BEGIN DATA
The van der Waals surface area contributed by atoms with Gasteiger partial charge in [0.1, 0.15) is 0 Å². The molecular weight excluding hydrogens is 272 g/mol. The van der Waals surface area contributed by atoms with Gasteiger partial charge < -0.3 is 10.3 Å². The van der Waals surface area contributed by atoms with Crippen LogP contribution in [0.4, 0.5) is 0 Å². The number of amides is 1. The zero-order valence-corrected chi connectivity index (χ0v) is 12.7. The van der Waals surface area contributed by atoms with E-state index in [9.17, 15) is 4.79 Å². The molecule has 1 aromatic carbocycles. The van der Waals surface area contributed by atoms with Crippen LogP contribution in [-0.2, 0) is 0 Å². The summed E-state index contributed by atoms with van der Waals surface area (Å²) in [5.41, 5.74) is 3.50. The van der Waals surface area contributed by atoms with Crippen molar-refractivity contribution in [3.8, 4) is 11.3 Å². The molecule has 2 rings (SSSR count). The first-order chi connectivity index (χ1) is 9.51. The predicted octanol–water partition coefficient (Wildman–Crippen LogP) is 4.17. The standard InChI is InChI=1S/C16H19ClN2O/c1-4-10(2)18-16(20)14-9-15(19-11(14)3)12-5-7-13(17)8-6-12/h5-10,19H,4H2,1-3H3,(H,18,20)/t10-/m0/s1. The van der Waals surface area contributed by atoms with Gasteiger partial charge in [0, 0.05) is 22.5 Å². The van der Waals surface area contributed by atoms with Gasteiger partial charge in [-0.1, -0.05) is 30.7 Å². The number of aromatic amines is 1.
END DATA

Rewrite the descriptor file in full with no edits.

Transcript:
The van der Waals surface area contributed by atoms with Gasteiger partial charge in [0.1, 0.15) is 0 Å². The molecular weight excluding hydrogens is 272 g/mol. The van der Waals surface area contributed by atoms with Gasteiger partial charge < -0.3 is 10.3 Å². The van der Waals surface area contributed by atoms with Crippen LogP contribution in [0.4, 0.5) is 0 Å². The number of amides is 1. The zero-order valence-corrected chi connectivity index (χ0v) is 12.7. The van der Waals surface area contributed by atoms with E-state index in [9.17, 15) is 4.79 Å². The molecule has 1 aromatic carbocycles. The van der Waals surface area contributed by atoms with Crippen LogP contribution in [-0.2, 0) is 0 Å². The summed E-state index contributed by atoms with van der Waals surface area (Å²) in [5.41, 5.74) is 3.50. The van der Waals surface area contributed by atoms with Crippen molar-refractivity contribution in [3.8, 4) is 11.3 Å². The molecule has 2 rings (SSSR count). The first-order chi connectivity index (χ1) is 9.51. The predicted octanol–water partition coefficient (Wildman–Crippen LogP) is 4.17. The standard InChI is InChI=1S/C16H19ClN2O/c1-4-10(2)18-16(20)14-9-15(19-11(14)3)12-5-7-13(17)8-6-12/h5-10,19H,4H2,1-3H3,(H,18,20)/t10-/m0/s1. The van der Waals surface area contributed by atoms with Gasteiger partial charge in [0, 0.05) is 22.5 Å². The van der Waals surface area contributed by atoms with Gasteiger partial charge in [-0.1, -0.05) is 30.7 Å². The number of aromatic amines is 1.